Pluralism. The CEC is quality-controlled spiritual pluralism. We honour the traditions and techniques we explore, and we also try to tease out implicit assumptions and interpretations, including our own. Guidance is usually based on the clear language of inner and outer experience: sights and images, inner and outer sounds, feelings and intuitions, imagination and sensation. We are inspired in this approach by teacher/mentor Shinzen Young, whose Unified Mindfulness system, scientific rigour, and ability to draw cross-cultural connections between contemplative practices have been a great influence on the teaching style at CEC. 

Honesty. We often say “the community is the teacher.” It means that insofar as you can be honest about your actual experience – your insight, your challenge, your imperfection – then you create the possibility that someone who’s listening can learn from your honesty, can learn something they didn’t know about themselves.

Exploration. Exploring is the fucking best. It redeems restlessness. What is over that next hill?  Only one way to find out. The mind’s terrain – like the heart’s – is filled with weird adventures. Also long boring stretches of highway where nothing seems to be happening and we wish – pray – for a meteor to blow up a gas station. In other words, we like to explore consciousness, and we like to explore how to be more conscious in life.

Jackassery. We would have liked to put “irreverence” here, but sometimes it just isn’t that smart. What this really means is we occasionally realize how ridiculous existence is – including ourselves – and at these times we try to practice not caring, although actually we DO care, because we’re insecure social primates and we secretly wish to be accepted by our peers.

Creativity. The CEC is a laboratory for generating new meditation slants and – we hope – relevant social practices. Many of us are arts professionals, so we try to apply the creative practices and insights of writing, theatre, film, visual arts, photography, philosophy, psychotherapy and humanism in general to the fields of inner experience and personal growth. This also means that sometimes our stuff is rubbish. Welcome to creativity!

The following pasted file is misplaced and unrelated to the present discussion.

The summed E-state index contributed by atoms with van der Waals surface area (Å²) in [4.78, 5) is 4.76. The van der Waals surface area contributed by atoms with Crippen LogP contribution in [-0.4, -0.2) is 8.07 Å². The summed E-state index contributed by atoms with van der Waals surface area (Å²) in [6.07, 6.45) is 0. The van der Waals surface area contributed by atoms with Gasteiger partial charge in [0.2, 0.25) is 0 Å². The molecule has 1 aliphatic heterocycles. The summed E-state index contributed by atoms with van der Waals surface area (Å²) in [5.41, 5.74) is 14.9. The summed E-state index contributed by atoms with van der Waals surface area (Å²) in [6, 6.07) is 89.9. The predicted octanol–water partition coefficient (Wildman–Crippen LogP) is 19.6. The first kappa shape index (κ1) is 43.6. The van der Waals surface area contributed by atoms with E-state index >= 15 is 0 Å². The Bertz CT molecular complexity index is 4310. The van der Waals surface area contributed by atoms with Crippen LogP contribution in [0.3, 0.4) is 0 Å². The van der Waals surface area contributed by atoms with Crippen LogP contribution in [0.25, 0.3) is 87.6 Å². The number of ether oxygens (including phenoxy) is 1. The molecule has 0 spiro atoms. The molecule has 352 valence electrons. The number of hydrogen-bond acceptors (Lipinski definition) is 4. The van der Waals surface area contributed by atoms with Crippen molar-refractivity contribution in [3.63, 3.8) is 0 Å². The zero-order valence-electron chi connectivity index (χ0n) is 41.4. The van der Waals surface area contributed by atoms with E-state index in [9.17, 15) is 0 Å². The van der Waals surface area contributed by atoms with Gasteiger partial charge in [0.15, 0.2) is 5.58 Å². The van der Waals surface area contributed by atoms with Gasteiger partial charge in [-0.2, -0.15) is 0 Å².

Safety and Inclusivity. The CEC is committed to providing an environment free from bigotry, discrimination, coercion, and harassment of all kinds. We aim to be a community of mutual respect and support, and are operating from the belief that living mindfully includes fostering an awareness that our interactions with each other are shaped by the biases and inequalities within our society. We welcome your feedback on incidents that you have observed or experienced involving CEC teachers and fellow meditators, as well as insights about effective ways we could respond. Anyone with a concern or a grievance is encouraged to talk to one of the CEC facilitators

Acknowledgement and Gratitude. The CEC was born in Kensington Market, Toronto, Canada, which is traditional territory of many nations including the Mississaugas of the Credit, the Anishnabek, the Haudenosaunee, the Mississauga Nation and the Wendat peoples,  and is covered by Treaty 13 with the Mississaugas of the Credit. We are grateful to those communities for the ongoing stewardship of this land and for the Indigenous contemplative traditions that inspire us. We are committed to using our mindful awareness to engage in the process of truth, justice and reconciliation for Indigenous people. 

We also offer our gratitude and appreciation for the Asian cultures and lineages that form the foundation for much of contemporary mindfulness practice. We acknowledge the harm of cultural appropriation, and the painful legacy of dominant cultures indiscriminately taking what they’ve wanted from other cultures. We hope to mitigate some of this suffering by practicing appreciation instead of appropriation, by acknowledging our influences, and offering respect to the contexts from which they emerged.